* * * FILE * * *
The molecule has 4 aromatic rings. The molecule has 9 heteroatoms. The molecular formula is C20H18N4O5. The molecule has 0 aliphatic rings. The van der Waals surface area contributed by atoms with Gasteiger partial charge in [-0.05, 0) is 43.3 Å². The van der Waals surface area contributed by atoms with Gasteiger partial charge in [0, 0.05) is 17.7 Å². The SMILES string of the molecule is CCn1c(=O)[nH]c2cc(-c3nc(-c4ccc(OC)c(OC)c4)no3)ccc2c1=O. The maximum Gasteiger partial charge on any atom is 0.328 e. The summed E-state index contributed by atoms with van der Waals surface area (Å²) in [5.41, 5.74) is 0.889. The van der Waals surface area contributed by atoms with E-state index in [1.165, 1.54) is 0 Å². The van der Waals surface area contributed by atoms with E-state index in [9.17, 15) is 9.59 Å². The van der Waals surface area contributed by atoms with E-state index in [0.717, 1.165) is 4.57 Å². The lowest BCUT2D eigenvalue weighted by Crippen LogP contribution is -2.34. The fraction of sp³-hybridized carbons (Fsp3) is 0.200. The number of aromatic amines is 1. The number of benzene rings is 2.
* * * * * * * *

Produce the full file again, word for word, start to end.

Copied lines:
The molecule has 4 aromatic rings. The molecule has 9 heteroatoms. The molecular formula is C20H18N4O5. The molecule has 0 aliphatic rings. The van der Waals surface area contributed by atoms with Gasteiger partial charge in [-0.05, 0) is 43.3 Å². The van der Waals surface area contributed by atoms with Gasteiger partial charge in [0, 0.05) is 17.7 Å². The SMILES string of the molecule is CCn1c(=O)[nH]c2cc(-c3nc(-c4ccc(OC)c(OC)c4)no3)ccc2c1=O. The maximum Gasteiger partial charge on any atom is 0.328 e. The summed E-state index contributed by atoms with van der Waals surface area (Å²) in [5.41, 5.74) is 0.889. The van der Waals surface area contributed by atoms with E-state index in [1.165, 1.54) is 0 Å². The van der Waals surface area contributed by atoms with E-state index in [9.17, 15) is 9.59 Å². The van der Waals surface area contributed by atoms with E-state index in [0.717, 1.165) is 4.57 Å². The lowest BCUT2D eigenvalue weighted by Crippen LogP contribution is -2.34. The fraction of sp³-hybridized carbons (Fsp3) is 0.200. The number of aromatic amines is 1. The number of benzene rings is 2.